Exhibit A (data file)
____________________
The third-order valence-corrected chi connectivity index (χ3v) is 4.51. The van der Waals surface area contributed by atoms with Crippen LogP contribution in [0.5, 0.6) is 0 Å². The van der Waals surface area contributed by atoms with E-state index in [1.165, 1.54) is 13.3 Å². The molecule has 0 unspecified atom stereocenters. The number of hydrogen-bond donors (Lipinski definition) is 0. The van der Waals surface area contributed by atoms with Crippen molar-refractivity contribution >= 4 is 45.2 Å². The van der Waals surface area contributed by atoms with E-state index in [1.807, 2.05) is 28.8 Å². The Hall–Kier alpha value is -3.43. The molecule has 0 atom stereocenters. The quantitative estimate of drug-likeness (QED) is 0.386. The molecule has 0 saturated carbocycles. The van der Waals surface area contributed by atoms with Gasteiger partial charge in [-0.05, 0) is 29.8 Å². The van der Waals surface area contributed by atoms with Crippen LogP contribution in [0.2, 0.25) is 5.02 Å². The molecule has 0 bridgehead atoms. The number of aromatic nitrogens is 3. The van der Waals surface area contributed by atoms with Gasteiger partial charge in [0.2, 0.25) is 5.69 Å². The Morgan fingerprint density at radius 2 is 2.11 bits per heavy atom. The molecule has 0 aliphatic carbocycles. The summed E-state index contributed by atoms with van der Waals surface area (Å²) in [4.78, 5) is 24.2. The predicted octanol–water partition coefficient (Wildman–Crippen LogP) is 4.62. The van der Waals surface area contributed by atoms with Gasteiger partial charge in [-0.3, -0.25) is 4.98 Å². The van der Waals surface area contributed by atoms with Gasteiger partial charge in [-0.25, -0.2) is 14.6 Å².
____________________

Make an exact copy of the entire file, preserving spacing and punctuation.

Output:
The third-order valence-corrected chi connectivity index (χ3v) is 4.51. The van der Waals surface area contributed by atoms with Crippen LogP contribution in [0.5, 0.6) is 0 Å². The van der Waals surface area contributed by atoms with E-state index in [1.165, 1.54) is 13.3 Å². The molecule has 0 unspecified atom stereocenters. The number of hydrogen-bond donors (Lipinski definition) is 0. The van der Waals surface area contributed by atoms with Crippen molar-refractivity contribution >= 4 is 45.2 Å². The van der Waals surface area contributed by atoms with E-state index in [1.807, 2.05) is 28.8 Å². The Hall–Kier alpha value is -3.43. The molecule has 0 atom stereocenters. The quantitative estimate of drug-likeness (QED) is 0.386. The molecule has 0 saturated carbocycles. The van der Waals surface area contributed by atoms with Gasteiger partial charge in [-0.05, 0) is 29.8 Å². The van der Waals surface area contributed by atoms with Crippen LogP contribution in [0.2, 0.25) is 5.02 Å². The molecule has 0 bridgehead atoms. The number of aromatic nitrogens is 3. The van der Waals surface area contributed by atoms with Gasteiger partial charge in [0.2, 0.25) is 5.69 Å². The Morgan fingerprint density at radius 2 is 2.11 bits per heavy atom. The molecule has 0 aliphatic carbocycles. The summed E-state index contributed by atoms with van der Waals surface area (Å²) in [4.78, 5) is 24.2. The predicted octanol–water partition coefficient (Wildman–Crippen LogP) is 4.62. The van der Waals surface area contributed by atoms with Gasteiger partial charge in [-0.3, -0.25) is 4.98 Å². The van der Waals surface area contributed by atoms with Gasteiger partial charge in [-0.25, -0.2) is 14.6 Å².